This study compares adolescent boys’ and girls’ aspirations and plans concerning achievement, family, and other adult life spheres, and examines the effects of adolescent work experience on these future orientations. The data were obtained from 1001 students, chosen randomly from a list of enrolled ninth graders in a large Midwestern city. Girls were not found to have lower achievement orientations than boys. Examination of the interrelations of achievement and family plans suggests that boys see their future educational, work, and family roles as more closely integrated than do girls. Just as work and family roles are mutually supportive for adult men but in conflict for adult women, so too do employed adolescent boys appear to be developing traditional family orientations, while employed girls, especially those much exposed to formal work, expect less involvement in marriage and family life. The analyses indicate that paid work is traditionalizing for boys, promoting optimism about, and commitment to, numerous adult life domains; but for girls, formal work lessens interest in traditional female gender roles.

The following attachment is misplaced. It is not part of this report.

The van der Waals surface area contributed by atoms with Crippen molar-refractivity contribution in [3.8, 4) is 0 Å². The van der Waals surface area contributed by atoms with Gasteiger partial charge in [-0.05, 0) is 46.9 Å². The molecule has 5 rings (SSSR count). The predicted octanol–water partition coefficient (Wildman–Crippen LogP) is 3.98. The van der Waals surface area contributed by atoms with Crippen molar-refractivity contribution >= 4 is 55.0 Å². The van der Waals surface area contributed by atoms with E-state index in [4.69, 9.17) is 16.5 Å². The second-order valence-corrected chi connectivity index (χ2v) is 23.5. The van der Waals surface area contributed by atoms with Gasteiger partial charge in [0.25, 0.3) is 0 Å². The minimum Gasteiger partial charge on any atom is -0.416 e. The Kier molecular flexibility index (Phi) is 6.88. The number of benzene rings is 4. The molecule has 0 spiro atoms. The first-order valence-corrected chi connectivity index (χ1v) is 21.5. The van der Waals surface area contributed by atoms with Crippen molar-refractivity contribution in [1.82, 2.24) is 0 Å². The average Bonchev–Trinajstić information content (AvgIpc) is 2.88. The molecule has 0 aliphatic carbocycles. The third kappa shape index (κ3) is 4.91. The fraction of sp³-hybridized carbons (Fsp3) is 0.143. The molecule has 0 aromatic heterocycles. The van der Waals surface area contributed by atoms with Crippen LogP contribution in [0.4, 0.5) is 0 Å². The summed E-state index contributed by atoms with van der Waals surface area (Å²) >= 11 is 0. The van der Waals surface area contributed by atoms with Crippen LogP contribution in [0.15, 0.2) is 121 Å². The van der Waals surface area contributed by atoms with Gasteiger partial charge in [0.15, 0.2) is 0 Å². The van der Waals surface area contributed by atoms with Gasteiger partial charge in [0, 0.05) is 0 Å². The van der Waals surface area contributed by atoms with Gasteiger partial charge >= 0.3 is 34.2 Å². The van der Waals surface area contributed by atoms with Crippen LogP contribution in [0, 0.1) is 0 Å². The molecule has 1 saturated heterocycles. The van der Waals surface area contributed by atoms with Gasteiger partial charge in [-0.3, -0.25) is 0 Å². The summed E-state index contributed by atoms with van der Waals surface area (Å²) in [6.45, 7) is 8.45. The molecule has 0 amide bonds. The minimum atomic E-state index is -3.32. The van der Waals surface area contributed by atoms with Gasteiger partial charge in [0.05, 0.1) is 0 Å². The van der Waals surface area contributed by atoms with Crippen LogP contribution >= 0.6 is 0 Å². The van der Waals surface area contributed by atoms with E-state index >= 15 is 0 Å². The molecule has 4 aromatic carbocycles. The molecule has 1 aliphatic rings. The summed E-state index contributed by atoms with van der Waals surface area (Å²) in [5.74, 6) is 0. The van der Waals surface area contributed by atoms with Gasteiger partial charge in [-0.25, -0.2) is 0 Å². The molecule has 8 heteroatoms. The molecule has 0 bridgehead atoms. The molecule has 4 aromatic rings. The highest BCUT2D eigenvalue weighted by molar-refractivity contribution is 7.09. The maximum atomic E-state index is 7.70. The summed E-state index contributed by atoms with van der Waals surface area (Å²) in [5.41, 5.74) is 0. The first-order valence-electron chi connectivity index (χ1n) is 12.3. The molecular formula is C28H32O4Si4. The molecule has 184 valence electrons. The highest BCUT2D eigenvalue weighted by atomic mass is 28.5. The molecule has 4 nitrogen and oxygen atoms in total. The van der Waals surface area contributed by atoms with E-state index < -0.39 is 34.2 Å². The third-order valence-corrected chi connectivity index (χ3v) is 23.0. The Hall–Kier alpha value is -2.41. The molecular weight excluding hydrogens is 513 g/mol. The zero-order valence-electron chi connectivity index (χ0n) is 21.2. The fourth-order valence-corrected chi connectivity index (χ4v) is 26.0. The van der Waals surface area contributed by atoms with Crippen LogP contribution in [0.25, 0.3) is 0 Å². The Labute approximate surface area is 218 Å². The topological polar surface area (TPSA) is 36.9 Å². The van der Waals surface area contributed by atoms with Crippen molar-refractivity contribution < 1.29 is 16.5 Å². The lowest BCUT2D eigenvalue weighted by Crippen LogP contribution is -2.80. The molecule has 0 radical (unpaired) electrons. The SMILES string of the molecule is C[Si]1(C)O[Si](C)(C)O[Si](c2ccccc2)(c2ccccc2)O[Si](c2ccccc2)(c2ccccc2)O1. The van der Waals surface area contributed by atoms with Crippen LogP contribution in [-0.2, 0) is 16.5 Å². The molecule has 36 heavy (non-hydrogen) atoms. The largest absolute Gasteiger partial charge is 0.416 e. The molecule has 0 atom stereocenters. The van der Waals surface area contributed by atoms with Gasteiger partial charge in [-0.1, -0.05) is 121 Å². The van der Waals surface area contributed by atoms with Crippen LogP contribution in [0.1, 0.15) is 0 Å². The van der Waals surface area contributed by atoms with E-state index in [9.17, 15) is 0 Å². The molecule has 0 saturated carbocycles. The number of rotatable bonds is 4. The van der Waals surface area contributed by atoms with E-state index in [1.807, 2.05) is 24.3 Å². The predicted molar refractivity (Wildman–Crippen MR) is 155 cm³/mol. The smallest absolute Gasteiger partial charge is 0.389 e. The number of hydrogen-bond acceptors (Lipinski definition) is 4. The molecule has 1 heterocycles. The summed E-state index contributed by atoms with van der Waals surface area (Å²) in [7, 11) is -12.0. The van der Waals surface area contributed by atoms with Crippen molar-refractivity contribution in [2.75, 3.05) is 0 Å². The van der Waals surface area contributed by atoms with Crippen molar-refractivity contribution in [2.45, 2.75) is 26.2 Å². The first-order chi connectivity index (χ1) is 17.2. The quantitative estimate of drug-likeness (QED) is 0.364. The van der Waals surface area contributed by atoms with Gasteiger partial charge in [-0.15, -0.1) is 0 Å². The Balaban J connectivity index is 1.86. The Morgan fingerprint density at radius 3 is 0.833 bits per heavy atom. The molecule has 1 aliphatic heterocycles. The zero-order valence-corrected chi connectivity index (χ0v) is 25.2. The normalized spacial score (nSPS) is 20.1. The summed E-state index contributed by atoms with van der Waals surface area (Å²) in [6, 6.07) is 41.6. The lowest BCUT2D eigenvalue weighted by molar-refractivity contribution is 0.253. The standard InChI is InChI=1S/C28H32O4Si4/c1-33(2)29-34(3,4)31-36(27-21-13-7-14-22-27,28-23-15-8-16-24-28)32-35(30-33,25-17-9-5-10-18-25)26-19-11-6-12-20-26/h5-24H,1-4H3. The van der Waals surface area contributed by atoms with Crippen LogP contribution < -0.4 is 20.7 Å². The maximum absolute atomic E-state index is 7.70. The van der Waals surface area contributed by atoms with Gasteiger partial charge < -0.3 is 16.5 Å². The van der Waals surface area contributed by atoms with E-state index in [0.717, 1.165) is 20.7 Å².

|Original language||English (US)|
|Number of pages||17|
|State||Published - Jun 1992|